Back pain and neck pain are far more prevalent today than they were a century ago, when people spent more time performing grueling manual labor in factories and farms.
That seems contradictory, but it makes sense. Laborers spend few hours sitting and much time moving their bodies the way humans have for thousands of years: lifting, reaching, pulling, and pushing their way through the work day. As a result, their bodies generally stay aligned from head to toe, capable of fluid movement that transfers power throughout the kinetic chain. (Sure, the rest of their muscles were sore—but that’s normal for anyone who lifts, walks, and carries stuff all day.)
These days, however, most of us rarely perform manual labor. Instead we spend much of our days hunched over computers or behind steering wheels. When standing, we’re often bent forward staring down at smart phones. As a result, our hips lock down, our shoulders round forward, and our bodies engage in compensatory movements that lead to pain, injury, and a diminished quality of life.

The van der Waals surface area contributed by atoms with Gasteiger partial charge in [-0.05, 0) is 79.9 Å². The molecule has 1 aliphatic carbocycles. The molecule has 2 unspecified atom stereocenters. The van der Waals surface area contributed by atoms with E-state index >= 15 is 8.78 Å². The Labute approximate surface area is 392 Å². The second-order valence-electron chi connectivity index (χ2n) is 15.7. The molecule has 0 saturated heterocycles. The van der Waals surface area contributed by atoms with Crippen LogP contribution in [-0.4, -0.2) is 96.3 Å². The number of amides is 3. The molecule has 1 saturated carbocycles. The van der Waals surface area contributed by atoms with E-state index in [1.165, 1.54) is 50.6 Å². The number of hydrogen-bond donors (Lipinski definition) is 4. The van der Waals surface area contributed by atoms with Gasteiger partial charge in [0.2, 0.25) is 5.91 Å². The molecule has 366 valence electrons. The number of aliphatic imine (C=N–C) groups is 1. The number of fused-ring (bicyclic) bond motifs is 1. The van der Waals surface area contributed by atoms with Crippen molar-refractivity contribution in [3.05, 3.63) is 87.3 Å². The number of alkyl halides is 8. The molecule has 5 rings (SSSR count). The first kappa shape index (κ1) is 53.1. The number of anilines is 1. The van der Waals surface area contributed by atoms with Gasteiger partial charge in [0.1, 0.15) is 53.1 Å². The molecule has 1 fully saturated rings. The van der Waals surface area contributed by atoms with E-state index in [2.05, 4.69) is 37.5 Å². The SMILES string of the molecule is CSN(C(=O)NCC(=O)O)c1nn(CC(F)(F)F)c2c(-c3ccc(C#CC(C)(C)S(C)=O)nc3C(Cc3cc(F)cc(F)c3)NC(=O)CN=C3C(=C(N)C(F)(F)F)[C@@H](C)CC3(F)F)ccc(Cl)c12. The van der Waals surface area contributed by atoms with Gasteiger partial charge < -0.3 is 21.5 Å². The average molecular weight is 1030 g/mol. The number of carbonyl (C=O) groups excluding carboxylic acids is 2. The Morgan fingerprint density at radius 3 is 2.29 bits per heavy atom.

That’s why the catchphrase “sitting is the new smoking” is no exaggeration. Sure, you’re not frying your lungs hunched over all day, but the long-term effects of sitting and not moving can shorten lives just like cigarettes.
So it’s important to take action every day to counteract the effects of sitting. Here’s how.
Pete Williams is a N.A.S.M.-certified personal trainer and the author or co-author of a number of books on performance and training.
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